I was raped just three months before I arrived at Vassar to begin my freshman year. My ex-boyfriend was emotionally abusive of me for months, manipulating, coercing, and lying to me. When I was 18 I lost my virginity to him. I was naive and tried to tell myself that all my sexual experiences were empowering, but the reality was he did things when I told him not to, and he pressured me for sex even when I was crying. Once he poured me a strong drink when I didn’t want to have sex and then told me afterward that he didn’t take advantage of me and I shouldn’t tell people that he did. In reality I felt for a long time as if it were impossible for me to say no, so in a way my rape wasn’t confined to one night– it was a steady and dehumanizing process of taking away my power. There are no words to describe how ashamed I am that I didn’t say no to him throughout those months.
Then there was the night when it happened. The small part of me that was still my independent self had the strength to yell at him and push him away from me. What followed I will remember for the rest of my life. He sat in silence on the bed with his head bowed. Then he started crying and said brokenly, “For a moment there, I felt like I was raping you.” He continued tearfully, “I don’t want to be that guy… I’m sorry.. I’m sorry.” I am ashamed that I told him I forgave him.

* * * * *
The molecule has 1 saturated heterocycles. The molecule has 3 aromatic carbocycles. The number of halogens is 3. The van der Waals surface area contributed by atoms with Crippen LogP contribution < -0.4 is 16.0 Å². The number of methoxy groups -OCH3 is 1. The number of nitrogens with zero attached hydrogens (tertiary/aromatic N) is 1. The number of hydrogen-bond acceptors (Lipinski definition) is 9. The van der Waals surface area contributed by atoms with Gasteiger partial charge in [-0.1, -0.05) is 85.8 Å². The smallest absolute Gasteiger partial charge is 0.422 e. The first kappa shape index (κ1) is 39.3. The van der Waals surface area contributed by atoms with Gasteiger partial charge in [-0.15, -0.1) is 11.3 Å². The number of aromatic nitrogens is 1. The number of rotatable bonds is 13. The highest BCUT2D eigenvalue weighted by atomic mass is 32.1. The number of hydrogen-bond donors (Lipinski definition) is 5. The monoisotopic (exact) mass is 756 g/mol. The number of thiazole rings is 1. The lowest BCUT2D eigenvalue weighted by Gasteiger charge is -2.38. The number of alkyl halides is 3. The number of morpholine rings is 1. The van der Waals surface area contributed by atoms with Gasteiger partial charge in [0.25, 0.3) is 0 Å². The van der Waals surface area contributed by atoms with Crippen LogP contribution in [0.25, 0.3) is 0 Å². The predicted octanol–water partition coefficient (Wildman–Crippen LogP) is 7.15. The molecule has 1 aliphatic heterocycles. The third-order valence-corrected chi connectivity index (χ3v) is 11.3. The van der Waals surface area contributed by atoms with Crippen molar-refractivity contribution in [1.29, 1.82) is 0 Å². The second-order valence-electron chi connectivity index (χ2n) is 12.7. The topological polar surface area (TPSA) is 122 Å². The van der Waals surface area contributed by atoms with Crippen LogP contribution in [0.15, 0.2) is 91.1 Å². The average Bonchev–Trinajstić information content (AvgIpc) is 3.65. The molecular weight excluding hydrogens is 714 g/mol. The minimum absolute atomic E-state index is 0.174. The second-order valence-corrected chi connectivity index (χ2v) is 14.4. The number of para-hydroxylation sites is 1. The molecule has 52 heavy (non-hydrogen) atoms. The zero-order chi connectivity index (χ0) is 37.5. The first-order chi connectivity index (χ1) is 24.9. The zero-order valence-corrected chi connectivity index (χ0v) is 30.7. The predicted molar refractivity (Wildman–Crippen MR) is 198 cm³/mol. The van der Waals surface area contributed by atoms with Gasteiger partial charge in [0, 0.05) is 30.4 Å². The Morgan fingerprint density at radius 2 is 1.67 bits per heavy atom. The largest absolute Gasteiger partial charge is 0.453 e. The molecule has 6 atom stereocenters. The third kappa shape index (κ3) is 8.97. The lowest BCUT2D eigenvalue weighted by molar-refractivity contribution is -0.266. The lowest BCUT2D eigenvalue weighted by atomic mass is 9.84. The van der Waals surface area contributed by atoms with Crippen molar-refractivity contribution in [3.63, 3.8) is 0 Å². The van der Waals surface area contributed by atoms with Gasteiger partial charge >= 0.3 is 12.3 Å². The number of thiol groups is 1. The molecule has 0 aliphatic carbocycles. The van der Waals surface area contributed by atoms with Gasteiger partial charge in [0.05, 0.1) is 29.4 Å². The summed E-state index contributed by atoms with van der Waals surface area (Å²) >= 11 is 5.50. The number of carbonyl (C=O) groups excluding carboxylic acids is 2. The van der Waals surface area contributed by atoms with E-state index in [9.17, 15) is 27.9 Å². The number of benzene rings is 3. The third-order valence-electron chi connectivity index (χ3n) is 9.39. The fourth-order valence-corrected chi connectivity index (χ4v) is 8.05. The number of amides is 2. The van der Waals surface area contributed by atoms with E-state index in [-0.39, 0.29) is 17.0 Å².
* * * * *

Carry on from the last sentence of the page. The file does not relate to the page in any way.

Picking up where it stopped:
At the time I was so emotionally disoriented and had lost so much power that I didn’t know what was sexual assault and what was not, what was forgivable and what was not, what was objectifying and dehumanizing and what was not. The reality was, though, that the incident and the entire relationship almost literally drove me crazy. I punched my rapist in the face five times outside our high school graduation rehearsal. And I sank into such a deep depression that I thought about suicide almost every day. Finally, I came forward to get help. I told my mom I was thinking about suicide. I told her the entirety of what had happened. Then (although my parents were opposed to antidepressants originally) I got on Zoloft. Starting Zoloft, my life began to change. I began practicing meditation and reading Buddhist texts, trying to find a space of calm. Healing was a very gradual and very difficult process. At first Zoloft seemed numbing but gradually I found that I was still myself, and it was life-saving.
When I got to Vassar my healing suddenly accelerated dramatically. I am among kind and intelligent people in a place that feels wonderfully safe to me. I never have to see my abuser. I could begin again as an undamaged person. I’m now in the best and most loving relationship of my life, which has done more for my healing than anything. My boyfriend treats me with love and respect. I am happier now than I can ever remember being in my life. If that seems too good to be true, that’s how it felt when I found him.
I’m sharing my story because I want anyone who has been where I was to know that there is reason to be hopeful, and space and time to reclaim yourself. Anyone who has been clinically depressed understands that the toxic center of the illness is hopelessness– the belief that things can’t and won’t improve. My life has proved that belief wrong and your life will as well.